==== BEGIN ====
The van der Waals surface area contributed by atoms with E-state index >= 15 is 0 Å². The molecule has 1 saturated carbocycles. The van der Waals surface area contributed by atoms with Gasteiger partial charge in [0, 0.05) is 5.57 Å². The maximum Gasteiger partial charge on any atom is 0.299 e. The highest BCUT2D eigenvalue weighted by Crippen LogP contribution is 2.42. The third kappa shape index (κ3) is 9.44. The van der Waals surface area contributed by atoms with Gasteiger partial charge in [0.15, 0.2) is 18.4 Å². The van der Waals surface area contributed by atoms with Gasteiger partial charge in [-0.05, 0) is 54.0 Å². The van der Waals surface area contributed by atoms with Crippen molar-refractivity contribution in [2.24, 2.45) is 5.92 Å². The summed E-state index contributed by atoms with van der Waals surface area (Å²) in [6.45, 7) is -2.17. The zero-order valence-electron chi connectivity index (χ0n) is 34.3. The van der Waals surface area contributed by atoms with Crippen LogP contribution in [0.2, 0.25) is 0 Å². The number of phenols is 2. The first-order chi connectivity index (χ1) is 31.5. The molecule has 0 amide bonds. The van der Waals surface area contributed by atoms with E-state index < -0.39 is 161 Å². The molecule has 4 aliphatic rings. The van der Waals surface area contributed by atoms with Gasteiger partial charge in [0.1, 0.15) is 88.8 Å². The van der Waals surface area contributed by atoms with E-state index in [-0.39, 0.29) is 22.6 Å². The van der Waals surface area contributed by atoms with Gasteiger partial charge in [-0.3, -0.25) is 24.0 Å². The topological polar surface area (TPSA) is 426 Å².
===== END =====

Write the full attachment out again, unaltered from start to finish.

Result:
The van der Waals surface area contributed by atoms with E-state index >= 15 is 0 Å². The molecule has 1 saturated carbocycles. The van der Waals surface area contributed by atoms with Gasteiger partial charge in [0, 0.05) is 5.57 Å². The maximum Gasteiger partial charge on any atom is 0.299 e. The highest BCUT2D eigenvalue weighted by Crippen LogP contribution is 2.42. The third kappa shape index (κ3) is 9.44. The van der Waals surface area contributed by atoms with Gasteiger partial charge in [0.15, 0.2) is 18.4 Å². The van der Waals surface area contributed by atoms with Gasteiger partial charge in [-0.05, 0) is 54.0 Å². The van der Waals surface area contributed by atoms with Crippen molar-refractivity contribution in [2.24, 2.45) is 5.92 Å². The summed E-state index contributed by atoms with van der Waals surface area (Å²) in [6.45, 7) is -2.17. The zero-order valence-electron chi connectivity index (χ0n) is 34.3. The van der Waals surface area contributed by atoms with Crippen LogP contribution in [0.2, 0.25) is 0 Å². The number of phenols is 2. The first-order chi connectivity index (χ1) is 31.5. The molecule has 0 amide bonds. The van der Waals surface area contributed by atoms with E-state index < -0.39 is 161 Å². The molecule has 4 aliphatic rings. The van der Waals surface area contributed by atoms with Gasteiger partial charge in [0.1, 0.15) is 88.8 Å². The van der Waals surface area contributed by atoms with E-state index in [-0.39, 0.29) is 22.6 Å². The van der Waals surface area contributed by atoms with Gasteiger partial charge in [-0.3, -0.25) is 24.0 Å². The topological polar surface area (TPSA) is 426 Å².